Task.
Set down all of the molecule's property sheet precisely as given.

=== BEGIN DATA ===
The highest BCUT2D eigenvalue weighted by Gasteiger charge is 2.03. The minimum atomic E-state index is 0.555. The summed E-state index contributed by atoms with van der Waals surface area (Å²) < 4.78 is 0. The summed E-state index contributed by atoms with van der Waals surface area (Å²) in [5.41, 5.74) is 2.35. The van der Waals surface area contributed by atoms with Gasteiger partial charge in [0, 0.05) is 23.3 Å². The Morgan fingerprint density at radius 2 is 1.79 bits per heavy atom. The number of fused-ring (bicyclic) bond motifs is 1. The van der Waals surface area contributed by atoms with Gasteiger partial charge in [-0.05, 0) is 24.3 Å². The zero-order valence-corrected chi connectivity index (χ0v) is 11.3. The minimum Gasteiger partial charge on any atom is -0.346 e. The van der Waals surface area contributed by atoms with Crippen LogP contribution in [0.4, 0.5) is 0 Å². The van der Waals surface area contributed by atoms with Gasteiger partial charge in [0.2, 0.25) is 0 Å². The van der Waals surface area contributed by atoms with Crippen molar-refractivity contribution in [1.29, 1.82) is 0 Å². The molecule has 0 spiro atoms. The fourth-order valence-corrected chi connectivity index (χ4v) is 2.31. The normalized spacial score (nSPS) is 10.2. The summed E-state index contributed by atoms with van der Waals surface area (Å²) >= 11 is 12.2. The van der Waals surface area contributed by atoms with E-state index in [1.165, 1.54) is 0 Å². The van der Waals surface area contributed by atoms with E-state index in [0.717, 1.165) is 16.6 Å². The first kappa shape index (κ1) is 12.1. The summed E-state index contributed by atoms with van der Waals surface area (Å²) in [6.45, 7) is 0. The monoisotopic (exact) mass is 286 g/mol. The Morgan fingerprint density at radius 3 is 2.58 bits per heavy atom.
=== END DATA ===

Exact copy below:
The highest BCUT2D eigenvalue weighted by Gasteiger charge is 2.03. The minimum atomic E-state index is 0.555. The summed E-state index contributed by atoms with van der Waals surface area (Å²) < 4.78 is 0. The summed E-state index contributed by atoms with van der Waals surface area (Å²) in [5.41, 5.74) is 2.35. The van der Waals surface area contributed by atoms with Gasteiger partial charge in [0, 0.05) is 23.3 Å². The Morgan fingerprint density at radius 2 is 1.79 bits per heavy atom. The number of fused-ring (bicyclic) bond motifs is 1. The van der Waals surface area contributed by atoms with Gasteiger partial charge in [-0.05, 0) is 24.3 Å². The zero-order valence-corrected chi connectivity index (χ0v) is 11.3. The minimum Gasteiger partial charge on any atom is -0.346 e. The van der Waals surface area contributed by atoms with Crippen LogP contribution in [0.4, 0.5) is 0 Å². The van der Waals surface area contributed by atoms with Gasteiger partial charge in [0.2, 0.25) is 0 Å². The van der Waals surface area contributed by atoms with Crippen molar-refractivity contribution in [1.29, 1.82) is 0 Å². The molecule has 0 spiro atoms. The fourth-order valence-corrected chi connectivity index (χ4v) is 2.31. The normalized spacial score (nSPS) is 10.2. The summed E-state index contributed by atoms with van der Waals surface area (Å²) >= 11 is 12.2. The van der Waals surface area contributed by atoms with E-state index in [1.165, 1.54) is 0 Å². The van der Waals surface area contributed by atoms with E-state index in [0.717, 1.165) is 16.6 Å². The first kappa shape index (κ1) is 12.1. The summed E-state index contributed by atoms with van der Waals surface area (Å²) in [6.45, 7) is 0. The monoisotopic (exact) mass is 286 g/mol. The Morgan fingerprint density at radius 3 is 2.58 bits per heavy atom.